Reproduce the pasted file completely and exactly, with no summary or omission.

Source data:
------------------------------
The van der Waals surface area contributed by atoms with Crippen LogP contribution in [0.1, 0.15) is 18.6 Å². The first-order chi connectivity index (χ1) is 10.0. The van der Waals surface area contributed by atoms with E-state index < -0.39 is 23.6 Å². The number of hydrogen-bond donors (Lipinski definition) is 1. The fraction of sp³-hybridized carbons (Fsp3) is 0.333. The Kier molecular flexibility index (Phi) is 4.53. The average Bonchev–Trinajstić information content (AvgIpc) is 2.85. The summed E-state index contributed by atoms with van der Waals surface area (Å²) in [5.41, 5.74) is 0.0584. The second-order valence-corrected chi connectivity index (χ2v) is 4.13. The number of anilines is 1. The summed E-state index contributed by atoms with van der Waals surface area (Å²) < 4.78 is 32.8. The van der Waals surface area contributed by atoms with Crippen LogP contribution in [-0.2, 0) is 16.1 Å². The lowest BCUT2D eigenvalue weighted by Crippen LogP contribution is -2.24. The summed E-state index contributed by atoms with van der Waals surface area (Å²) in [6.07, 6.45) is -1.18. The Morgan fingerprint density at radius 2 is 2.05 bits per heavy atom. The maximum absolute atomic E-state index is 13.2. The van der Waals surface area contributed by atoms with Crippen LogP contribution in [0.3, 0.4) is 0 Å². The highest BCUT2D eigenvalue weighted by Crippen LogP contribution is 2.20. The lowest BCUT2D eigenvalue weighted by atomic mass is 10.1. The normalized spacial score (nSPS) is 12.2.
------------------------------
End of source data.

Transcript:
The van der Waals surface area contributed by atoms with Crippen LogP contribution in [0.1, 0.15) is 18.6 Å². The first-order chi connectivity index (χ1) is 10.0. The van der Waals surface area contributed by atoms with E-state index < -0.39 is 23.6 Å². The number of hydrogen-bond donors (Lipinski definition) is 1. The fraction of sp³-hybridized carbons (Fsp3) is 0.333. The Kier molecular flexibility index (Phi) is 4.53. The average Bonchev–Trinajstić information content (AvgIpc) is 2.85. The summed E-state index contributed by atoms with van der Waals surface area (Å²) in [5.41, 5.74) is 0.0584. The second-order valence-corrected chi connectivity index (χ2v) is 4.13. The number of anilines is 1. The summed E-state index contributed by atoms with van der Waals surface area (Å²) < 4.78 is 32.8. The van der Waals surface area contributed by atoms with Crippen LogP contribution in [-0.2, 0) is 16.1 Å². The lowest BCUT2D eigenvalue weighted by Crippen LogP contribution is -2.24. The summed E-state index contributed by atoms with van der Waals surface area (Å²) in [6.07, 6.45) is -1.18. The Morgan fingerprint density at radius 2 is 2.05 bits per heavy atom. The maximum absolute atomic E-state index is 13.2. The van der Waals surface area contributed by atoms with Crippen LogP contribution in [0.3, 0.4) is 0 Å². The highest BCUT2D eigenvalue weighted by Crippen LogP contribution is 2.20. The lowest BCUT2D eigenvalue weighted by atomic mass is 10.1. The normalized spacial score (nSPS) is 12.2.